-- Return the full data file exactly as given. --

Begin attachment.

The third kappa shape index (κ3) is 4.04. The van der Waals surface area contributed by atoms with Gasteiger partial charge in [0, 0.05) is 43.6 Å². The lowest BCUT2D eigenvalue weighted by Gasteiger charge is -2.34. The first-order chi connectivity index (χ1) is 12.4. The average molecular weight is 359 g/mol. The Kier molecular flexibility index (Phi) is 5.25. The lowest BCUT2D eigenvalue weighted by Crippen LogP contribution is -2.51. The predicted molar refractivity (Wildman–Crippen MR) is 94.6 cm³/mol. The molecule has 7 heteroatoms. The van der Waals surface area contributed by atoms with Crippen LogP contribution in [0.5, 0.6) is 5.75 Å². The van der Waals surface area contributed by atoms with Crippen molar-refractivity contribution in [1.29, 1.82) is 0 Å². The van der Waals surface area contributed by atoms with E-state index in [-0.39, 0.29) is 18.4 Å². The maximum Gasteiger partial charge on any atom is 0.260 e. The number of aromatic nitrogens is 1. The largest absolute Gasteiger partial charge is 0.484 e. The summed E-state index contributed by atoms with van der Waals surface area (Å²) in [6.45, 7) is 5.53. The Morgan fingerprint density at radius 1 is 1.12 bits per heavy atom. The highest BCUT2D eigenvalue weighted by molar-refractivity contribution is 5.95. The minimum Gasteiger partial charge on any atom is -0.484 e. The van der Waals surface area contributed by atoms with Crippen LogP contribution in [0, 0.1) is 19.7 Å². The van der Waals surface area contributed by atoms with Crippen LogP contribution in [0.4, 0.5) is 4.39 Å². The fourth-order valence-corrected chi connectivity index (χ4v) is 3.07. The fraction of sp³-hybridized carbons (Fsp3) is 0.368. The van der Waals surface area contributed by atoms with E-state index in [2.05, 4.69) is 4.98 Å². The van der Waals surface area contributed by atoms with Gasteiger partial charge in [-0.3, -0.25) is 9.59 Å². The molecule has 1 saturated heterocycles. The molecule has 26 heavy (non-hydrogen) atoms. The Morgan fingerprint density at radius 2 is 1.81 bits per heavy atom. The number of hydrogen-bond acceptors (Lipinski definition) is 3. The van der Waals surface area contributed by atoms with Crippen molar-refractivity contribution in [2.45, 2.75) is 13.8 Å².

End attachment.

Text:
The third kappa shape index (κ3) is 4.04. The van der Waals surface area contributed by atoms with Gasteiger partial charge in [0, 0.05) is 43.6 Å². The lowest BCUT2D eigenvalue weighted by Gasteiger charge is -2.34. The first-order chi connectivity index (χ1) is 12.4. The average molecular weight is 359 g/mol. The Kier molecular flexibility index (Phi) is 5.25. The lowest BCUT2D eigenvalue weighted by Crippen LogP contribution is -2.51. The predicted molar refractivity (Wildman–Crippen MR) is 94.6 cm³/mol. The molecule has 7 heteroatoms. The van der Waals surface area contributed by atoms with Crippen LogP contribution in [0.5, 0.6) is 5.75 Å². The van der Waals surface area contributed by atoms with Crippen molar-refractivity contribution in [1.29, 1.82) is 0 Å². The van der Waals surface area contributed by atoms with E-state index in [-0.39, 0.29) is 18.4 Å². The maximum Gasteiger partial charge on any atom is 0.260 e. The number of aromatic nitrogens is 1. The largest absolute Gasteiger partial charge is 0.484 e. The summed E-state index contributed by atoms with van der Waals surface area (Å²) in [6.45, 7) is 5.53. The Morgan fingerprint density at radius 1 is 1.12 bits per heavy atom. The highest BCUT2D eigenvalue weighted by molar-refractivity contribution is 5.95. The minimum Gasteiger partial charge on any atom is -0.484 e. The van der Waals surface area contributed by atoms with Crippen LogP contribution in [0, 0.1) is 19.7 Å². The van der Waals surface area contributed by atoms with Crippen LogP contribution in [0.4, 0.5) is 4.39 Å². The fourth-order valence-corrected chi connectivity index (χ4v) is 3.07. The fraction of sp³-hybridized carbons (Fsp3) is 0.368. The van der Waals surface area contributed by atoms with E-state index in [2.05, 4.69) is 4.98 Å². The van der Waals surface area contributed by atoms with Gasteiger partial charge in [-0.3, -0.25) is 9.59 Å². The molecule has 1 saturated heterocycles. The molecule has 26 heavy (non-hydrogen) atoms. The Morgan fingerprint density at radius 2 is 1.81 bits per heavy atom. The number of hydrogen-bond acceptors (Lipinski definition) is 3. The van der Waals surface area contributed by atoms with Crippen molar-refractivity contribution in [2.45, 2.75) is 13.8 Å².